winter in Muskoka brings another season of some of the Province's
best ice fishing. The six primary ice fishing lakes in the District
of Muskoka usually have quite a lot of ice huts on them during this
time of year, and for good reason. Lakes Muskoka, Rosseau &
Joseph are home to healthy lake trout and pikerel populations. Lake
of Bays also sports a healthy population in trout and pikerel, and
speaking of pikerel don't forget about Three Mile Lake, then there
is Skeleton Lake for whitefish.
point is, wherever you decide to go, the ice fishing is good. Ice
Fishing years ago meant sitting in a freezing shack or modified
tent, or worse still, just hunched over an eight inch hole in the
ice as you are frostbitten by the unrelenting wind. With the growing
popularity of this great winter activity things have changed.
There are huts with all manner of heat devices from propane and
oil furnaces to the more classic wood stove, better fishing equipment
and of course the all important fish finder. The best part is, you
don't need to bring these things with you. There are many places
in and around Bracebridge which will rent you everything you need
to make your family's first ice fishing experience a good one.
Why not try ice fishing when you are looking for something new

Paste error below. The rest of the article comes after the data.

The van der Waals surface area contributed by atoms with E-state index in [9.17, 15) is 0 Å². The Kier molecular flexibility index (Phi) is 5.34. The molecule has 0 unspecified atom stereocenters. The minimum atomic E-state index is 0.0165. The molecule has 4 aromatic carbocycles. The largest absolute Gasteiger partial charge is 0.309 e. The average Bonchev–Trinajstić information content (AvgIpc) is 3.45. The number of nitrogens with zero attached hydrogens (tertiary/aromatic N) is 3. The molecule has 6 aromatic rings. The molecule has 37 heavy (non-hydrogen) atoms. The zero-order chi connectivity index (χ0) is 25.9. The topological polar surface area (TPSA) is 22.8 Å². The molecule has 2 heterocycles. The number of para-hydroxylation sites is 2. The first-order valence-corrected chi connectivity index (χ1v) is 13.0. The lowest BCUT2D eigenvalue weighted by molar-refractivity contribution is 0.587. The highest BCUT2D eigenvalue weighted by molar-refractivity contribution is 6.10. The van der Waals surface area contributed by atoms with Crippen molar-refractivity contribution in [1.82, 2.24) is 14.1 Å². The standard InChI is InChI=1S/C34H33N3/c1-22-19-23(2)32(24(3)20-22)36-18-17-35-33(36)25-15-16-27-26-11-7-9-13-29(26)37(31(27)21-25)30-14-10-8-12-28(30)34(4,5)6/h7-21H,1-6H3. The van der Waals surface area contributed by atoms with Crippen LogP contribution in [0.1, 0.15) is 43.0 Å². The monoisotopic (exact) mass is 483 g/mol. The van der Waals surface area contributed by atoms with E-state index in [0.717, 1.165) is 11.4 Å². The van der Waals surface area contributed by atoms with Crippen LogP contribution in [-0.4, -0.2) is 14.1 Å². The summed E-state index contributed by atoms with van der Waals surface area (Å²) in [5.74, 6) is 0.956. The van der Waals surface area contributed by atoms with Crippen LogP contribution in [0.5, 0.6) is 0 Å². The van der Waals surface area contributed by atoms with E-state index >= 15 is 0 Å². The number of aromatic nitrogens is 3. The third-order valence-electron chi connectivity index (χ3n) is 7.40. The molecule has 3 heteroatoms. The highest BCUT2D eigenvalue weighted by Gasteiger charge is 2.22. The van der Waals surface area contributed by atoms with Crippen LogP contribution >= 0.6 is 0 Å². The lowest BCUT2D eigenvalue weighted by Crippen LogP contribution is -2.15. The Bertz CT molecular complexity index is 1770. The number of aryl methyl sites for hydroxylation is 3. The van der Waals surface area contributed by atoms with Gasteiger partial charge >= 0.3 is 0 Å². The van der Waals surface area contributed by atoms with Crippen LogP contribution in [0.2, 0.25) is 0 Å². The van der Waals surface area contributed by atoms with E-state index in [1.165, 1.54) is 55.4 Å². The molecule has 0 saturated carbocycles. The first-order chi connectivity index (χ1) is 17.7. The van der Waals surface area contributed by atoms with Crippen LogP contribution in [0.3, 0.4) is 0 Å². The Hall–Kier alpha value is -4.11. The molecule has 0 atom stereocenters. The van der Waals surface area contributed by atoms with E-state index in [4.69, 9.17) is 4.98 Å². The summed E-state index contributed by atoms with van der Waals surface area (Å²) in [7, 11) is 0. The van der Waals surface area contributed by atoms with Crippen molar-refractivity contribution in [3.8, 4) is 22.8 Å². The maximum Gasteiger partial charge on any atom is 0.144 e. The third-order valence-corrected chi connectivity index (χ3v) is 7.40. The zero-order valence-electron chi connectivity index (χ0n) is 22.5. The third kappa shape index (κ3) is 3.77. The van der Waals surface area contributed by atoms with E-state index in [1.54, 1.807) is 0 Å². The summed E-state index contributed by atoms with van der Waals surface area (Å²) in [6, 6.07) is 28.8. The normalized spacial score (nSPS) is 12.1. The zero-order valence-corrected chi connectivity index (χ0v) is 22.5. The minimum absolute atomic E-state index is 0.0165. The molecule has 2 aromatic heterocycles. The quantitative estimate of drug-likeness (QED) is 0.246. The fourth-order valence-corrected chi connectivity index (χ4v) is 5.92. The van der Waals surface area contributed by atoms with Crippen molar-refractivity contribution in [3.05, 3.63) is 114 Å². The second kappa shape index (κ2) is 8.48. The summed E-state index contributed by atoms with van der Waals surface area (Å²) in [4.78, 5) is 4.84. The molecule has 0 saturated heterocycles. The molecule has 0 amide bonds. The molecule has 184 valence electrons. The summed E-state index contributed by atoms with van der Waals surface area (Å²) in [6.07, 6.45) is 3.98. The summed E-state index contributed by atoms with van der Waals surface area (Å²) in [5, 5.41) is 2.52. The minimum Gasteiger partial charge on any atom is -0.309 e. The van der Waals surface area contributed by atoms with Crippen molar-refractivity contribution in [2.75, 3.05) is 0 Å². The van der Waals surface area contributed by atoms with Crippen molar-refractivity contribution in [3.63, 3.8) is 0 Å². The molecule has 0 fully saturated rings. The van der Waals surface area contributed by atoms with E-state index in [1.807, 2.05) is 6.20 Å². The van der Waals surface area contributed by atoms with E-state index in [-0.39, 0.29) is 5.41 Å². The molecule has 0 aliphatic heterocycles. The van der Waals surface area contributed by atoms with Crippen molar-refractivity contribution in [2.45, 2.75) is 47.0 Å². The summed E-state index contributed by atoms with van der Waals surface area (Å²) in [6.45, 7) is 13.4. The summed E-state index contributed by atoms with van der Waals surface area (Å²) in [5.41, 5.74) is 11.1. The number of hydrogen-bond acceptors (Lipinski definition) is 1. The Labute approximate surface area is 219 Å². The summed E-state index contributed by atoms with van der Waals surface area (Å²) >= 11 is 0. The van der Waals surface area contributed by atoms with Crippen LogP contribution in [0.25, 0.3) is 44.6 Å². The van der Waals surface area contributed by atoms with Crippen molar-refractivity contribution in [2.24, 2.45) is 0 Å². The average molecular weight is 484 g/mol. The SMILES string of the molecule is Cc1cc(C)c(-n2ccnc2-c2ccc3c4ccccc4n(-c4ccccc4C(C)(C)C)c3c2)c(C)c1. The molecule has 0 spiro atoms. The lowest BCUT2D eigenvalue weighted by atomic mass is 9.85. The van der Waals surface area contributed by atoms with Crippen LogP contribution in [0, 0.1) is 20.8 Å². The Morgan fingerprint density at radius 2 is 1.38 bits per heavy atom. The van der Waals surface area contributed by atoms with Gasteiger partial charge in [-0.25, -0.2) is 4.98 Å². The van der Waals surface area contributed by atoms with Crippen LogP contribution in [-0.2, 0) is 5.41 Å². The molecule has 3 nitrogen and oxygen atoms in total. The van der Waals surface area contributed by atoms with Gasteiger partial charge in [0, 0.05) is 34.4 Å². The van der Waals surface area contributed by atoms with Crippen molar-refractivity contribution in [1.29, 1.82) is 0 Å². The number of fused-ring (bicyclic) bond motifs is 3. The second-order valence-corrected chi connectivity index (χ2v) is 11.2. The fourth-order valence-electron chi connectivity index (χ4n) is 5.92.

and interesting to do this winter? There is nothing quite like inviting
a trophy-sized fish up through the hole to discuss what's on the
menu for later on that evening!
With the advent of power augers, more sophisticated fish finders
and GPS devices, ice fishing has evolved into a sport where one
can really get pretty technical about catching the 'big one'. It
is one of the few sports though that you can still get away with
buying a spool of line and a bag of minnows and with a little know-how
still have the same chance as someone who's invested a few hundred
has long been rumoured that fish stocks have been depleted in the
Muskoka lakes, but nothing could be further from the truth. Carefully
management and stocking programs by the Ministry of Natural Resources
and catch-and-release efforts by local and visiting anglers, all
have contributed to a healthy population of game fish.
As they say, "Early to bed, early to rise, fish like heck
and make up lies." Happy fishing!
ICE FISHING EQUIPMENT
There are two types of equipment that are used for ice fishing:
either stationary lines, or jigging lines. The simplest form of
stationary line is the set-line. A two to three foot slender willow
or dogwood branch is anchored in the frozen slush so that the smaller
tip is centered over the hole. After attaching a small elastic to
your line by means of a couple of loops, it will be hung near the
tip of your branch or twig. A minnow is then suspended under a sinker
about one to five feet off bottom. If a fish hits, the elastic cushions
the strike and pops off the branch. After the fish is landed, the
elastic will hold the bait at exactly the previous depth. Floats
can also be used to hold a minnow off bottom.
provide the opportunity to move the bait as well as detecting a
strike. Commercial tip-ups usually have a small reel to hold the
line and a flag mechanism to indicate the presence of a fish. The
best type to purchase are those that allow the reel to sit under
the surface of the water. Some tip-ups manufactured by Windlass
have a metal or plastic vane that catch the wind, jigging the minnow.
These are very effective since they offer increased visibility and